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Economic Growth Top Priority for South Koreans

South Korea’s financial services industry recorded 9.2%  in output growth last year.South Korea’s financial services industry recorded 9.2%  in output growth last year.

South Korean economists and ordinary citizens alike want the next administration to make economic growth and income distribution its top priorities, a survey said Sunday.

The same survey found that many of the respondents view the country’s political and parliamentary capacities as below par, Yonhap reported.

The Korea international Trade Association polled 1,000 people, including 321 economic experts, from March 21-27 on what they wanted the next government to focus on for short- and mid-term policies. Results showed 49.8% of economic specialists and 35.3% of ordinary citizens hoped the incoming administration to hone in on growth and distribution, while 30.2% of the former and 28.1% of the latter picked labor and jobs.

The two groups had some differences on certain issues. Asked about North Korea policy, 53.9% of the experts preferred engagement compared to 48.2% among ordinary citizens. For education, 60.7% of experts wanted schools and children to be able to make their own decisions, while 50.6% of ordinary citizens opted for stronger government intervention.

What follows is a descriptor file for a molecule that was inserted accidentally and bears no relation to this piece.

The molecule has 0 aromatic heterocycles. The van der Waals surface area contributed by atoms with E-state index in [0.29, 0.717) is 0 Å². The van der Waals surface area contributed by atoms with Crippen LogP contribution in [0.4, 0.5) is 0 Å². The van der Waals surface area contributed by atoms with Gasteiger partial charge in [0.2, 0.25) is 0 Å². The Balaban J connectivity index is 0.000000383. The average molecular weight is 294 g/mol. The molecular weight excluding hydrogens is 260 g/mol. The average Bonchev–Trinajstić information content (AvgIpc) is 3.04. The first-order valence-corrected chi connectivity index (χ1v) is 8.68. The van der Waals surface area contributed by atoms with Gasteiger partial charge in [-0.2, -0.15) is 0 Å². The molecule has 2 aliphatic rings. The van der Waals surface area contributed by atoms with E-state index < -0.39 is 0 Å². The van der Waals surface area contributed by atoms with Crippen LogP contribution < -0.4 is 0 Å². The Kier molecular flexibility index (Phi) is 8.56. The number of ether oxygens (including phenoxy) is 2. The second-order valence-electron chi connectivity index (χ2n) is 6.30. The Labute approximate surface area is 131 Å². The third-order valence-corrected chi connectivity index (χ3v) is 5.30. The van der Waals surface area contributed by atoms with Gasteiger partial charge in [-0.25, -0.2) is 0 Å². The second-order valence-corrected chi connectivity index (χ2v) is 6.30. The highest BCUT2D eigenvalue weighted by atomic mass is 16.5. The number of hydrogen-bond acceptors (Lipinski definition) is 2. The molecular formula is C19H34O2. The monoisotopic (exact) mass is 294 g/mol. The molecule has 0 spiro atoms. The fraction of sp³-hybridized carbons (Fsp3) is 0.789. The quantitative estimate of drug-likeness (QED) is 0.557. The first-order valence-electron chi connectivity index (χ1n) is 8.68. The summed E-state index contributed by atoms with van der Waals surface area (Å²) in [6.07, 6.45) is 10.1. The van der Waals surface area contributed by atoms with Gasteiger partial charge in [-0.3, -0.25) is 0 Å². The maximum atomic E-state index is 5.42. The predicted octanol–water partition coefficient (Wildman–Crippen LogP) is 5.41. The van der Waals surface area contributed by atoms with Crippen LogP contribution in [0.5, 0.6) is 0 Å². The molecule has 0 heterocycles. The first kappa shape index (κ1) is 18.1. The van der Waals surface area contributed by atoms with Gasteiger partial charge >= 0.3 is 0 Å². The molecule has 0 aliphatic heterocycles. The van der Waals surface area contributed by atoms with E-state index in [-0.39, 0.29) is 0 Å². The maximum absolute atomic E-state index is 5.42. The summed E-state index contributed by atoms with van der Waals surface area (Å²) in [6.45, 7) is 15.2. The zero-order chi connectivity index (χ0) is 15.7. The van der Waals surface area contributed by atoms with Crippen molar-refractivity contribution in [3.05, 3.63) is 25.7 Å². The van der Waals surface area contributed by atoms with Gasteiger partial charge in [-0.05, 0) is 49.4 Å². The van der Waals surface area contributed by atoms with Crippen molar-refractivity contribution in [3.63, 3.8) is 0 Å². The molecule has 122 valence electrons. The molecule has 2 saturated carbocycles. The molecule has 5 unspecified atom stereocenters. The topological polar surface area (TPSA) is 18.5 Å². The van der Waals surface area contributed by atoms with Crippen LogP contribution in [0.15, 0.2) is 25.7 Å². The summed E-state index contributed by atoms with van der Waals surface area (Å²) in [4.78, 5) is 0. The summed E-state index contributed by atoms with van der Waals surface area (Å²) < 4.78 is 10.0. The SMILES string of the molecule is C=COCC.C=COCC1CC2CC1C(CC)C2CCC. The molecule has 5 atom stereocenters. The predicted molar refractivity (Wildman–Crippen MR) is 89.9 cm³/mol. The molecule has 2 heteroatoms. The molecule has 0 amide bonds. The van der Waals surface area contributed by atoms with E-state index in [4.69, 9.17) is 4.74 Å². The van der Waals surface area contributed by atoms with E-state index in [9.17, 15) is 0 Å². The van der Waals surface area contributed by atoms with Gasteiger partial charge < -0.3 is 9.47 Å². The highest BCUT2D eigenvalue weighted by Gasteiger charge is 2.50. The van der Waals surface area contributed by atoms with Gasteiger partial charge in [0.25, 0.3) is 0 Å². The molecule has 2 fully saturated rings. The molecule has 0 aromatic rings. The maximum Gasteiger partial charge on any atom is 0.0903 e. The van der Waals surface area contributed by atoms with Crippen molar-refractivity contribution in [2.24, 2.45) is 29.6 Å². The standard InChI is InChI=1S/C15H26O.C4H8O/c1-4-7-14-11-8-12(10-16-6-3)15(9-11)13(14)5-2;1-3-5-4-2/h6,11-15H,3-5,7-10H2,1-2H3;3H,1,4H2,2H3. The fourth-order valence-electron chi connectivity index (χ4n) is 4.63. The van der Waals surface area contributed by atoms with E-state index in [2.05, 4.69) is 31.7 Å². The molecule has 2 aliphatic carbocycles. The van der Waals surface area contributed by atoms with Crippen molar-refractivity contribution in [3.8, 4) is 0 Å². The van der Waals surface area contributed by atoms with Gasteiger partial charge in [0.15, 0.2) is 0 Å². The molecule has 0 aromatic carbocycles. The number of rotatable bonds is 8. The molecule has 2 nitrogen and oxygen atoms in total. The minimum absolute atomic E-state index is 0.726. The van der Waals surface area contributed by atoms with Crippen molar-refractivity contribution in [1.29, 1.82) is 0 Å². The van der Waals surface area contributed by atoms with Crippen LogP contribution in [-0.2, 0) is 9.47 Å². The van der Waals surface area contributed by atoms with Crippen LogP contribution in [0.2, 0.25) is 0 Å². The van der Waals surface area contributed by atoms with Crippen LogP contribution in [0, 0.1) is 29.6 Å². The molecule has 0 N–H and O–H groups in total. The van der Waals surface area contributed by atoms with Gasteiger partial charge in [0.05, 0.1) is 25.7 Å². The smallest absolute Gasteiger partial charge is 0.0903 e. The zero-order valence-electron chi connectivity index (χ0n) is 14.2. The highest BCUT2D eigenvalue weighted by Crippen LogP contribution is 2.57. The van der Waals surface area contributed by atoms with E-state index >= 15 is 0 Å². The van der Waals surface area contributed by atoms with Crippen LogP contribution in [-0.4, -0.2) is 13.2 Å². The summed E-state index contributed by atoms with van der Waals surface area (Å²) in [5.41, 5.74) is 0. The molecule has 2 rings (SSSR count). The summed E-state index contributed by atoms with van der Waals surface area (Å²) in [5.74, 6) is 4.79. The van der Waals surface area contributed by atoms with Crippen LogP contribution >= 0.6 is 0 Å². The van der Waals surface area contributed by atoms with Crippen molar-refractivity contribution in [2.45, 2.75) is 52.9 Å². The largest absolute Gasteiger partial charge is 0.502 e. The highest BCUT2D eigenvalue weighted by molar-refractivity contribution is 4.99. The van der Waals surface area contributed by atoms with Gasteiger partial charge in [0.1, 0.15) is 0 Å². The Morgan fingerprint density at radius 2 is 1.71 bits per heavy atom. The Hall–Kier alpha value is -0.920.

Responses were alike for the two groups on their assessment of the country’s political and parliamentary capacities and the quality of people’s lives. Asked to give scores of up to a maximum five points, economists gave politics 1.79 points. Ordinary citizens gave 1.64 points.

Parliament received 2.2 points from both experts and citizens. On quality of life, the former group gave 2.45 points, the latter 2.3 points.

The economy was rated as having the best capacity, receiving 3.31 points from specialists and 3.03 points from ordinary citizens.

 Financial Services

Korea’s financial services industry recorded 9.2% in output growth last year largely driven by interest revenues from growing household loans, government data showed on Sunday.

According to Statistics Korea, the year-on-year production growth of financial institutions in 2016 was more than triple the 3% reported for the overall services industry.

By institution, banks gained 9%, the highest since 11.8% in 2008. Nonbank depository institutions including savings banks and credit unions posted 17%, the fastest since 2000 when Korea began tracking the industry.

On a monthly basis, banks have been gaining an average 4% since 2015. They posted double-digit monthly growth from August 2016 to November when the figure hit the year’s highest 11.3%. The curve has since gone downward but managed to record 7.6% in January and 8.1% in February.

Nonbank institutions also saw double-digit growth from September 2015 to February this year. The growth peaked in 20.8% in January 2017, which broke the previous record of 20.5% tallied in November last year.

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